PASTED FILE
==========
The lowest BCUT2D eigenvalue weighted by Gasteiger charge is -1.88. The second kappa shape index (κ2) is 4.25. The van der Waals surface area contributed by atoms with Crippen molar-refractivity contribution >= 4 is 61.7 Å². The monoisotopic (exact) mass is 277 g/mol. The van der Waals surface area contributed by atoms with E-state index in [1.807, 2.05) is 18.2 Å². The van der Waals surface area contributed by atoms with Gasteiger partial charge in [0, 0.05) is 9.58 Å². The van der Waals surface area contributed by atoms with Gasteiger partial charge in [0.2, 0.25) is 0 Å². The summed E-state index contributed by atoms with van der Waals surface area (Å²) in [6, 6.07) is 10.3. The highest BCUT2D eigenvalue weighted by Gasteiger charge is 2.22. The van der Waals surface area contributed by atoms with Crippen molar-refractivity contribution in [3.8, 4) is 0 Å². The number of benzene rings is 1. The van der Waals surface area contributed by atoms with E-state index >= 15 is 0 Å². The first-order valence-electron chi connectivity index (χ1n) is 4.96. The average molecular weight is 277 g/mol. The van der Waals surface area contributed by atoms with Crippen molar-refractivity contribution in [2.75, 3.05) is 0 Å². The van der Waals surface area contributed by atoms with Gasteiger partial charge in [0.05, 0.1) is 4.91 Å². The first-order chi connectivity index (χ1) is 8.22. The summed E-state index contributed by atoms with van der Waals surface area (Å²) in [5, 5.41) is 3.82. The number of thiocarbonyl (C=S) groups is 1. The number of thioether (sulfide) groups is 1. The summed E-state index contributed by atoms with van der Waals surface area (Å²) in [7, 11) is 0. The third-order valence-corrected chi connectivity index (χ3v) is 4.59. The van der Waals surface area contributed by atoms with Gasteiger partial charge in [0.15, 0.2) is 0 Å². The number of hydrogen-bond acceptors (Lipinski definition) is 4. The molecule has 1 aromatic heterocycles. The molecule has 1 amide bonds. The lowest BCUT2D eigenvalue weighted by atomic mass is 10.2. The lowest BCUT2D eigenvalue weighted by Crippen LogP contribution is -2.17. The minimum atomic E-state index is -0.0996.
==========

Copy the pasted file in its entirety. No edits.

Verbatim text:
The lowest BCUT2D eigenvalue weighted by Gasteiger charge is -1.88. The second kappa shape index (κ2) is 4.25. The van der Waals surface area contributed by atoms with Crippen molar-refractivity contribution >= 4 is 61.7 Å². The monoisotopic (exact) mass is 277 g/mol. The van der Waals surface area contributed by atoms with E-state index in [1.807, 2.05) is 18.2 Å². The van der Waals surface area contributed by atoms with Gasteiger partial charge in [0, 0.05) is 9.58 Å². The van der Waals surface area contributed by atoms with Gasteiger partial charge in [0.2, 0.25) is 0 Å². The summed E-state index contributed by atoms with van der Waals surface area (Å²) in [6, 6.07) is 10.3. The highest BCUT2D eigenvalue weighted by Gasteiger charge is 2.22. The van der Waals surface area contributed by atoms with Crippen molar-refractivity contribution in [3.8, 4) is 0 Å². The number of benzene rings is 1. The van der Waals surface area contributed by atoms with E-state index >= 15 is 0 Å². The first-order valence-electron chi connectivity index (χ1n) is 4.96. The average molecular weight is 277 g/mol. The van der Waals surface area contributed by atoms with Crippen molar-refractivity contribution in [2.75, 3.05) is 0 Å². The van der Waals surface area contributed by atoms with Gasteiger partial charge in [0.05, 0.1) is 4.91 Å². The first-order chi connectivity index (χ1) is 8.22. The summed E-state index contributed by atoms with van der Waals surface area (Å²) in [5, 5.41) is 3.82. The number of thiocarbonyl (C=S) groups is 1. The number of thioether (sulfide) groups is 1. The summed E-state index contributed by atoms with van der Waals surface area (Å²) in [7, 11) is 0. The third-order valence-corrected chi connectivity index (χ3v) is 4.59. The van der Waals surface area contributed by atoms with Gasteiger partial charge in [0.15, 0.2) is 0 Å². The number of hydrogen-bond acceptors (Lipinski definition) is 4. The molecule has 1 aromatic heterocycles. The molecule has 1 amide bonds. The lowest BCUT2D eigenvalue weighted by atomic mass is 10.2. The lowest BCUT2D eigenvalue weighted by Crippen LogP contribution is -2.17. The minimum atomic E-state index is -0.0996.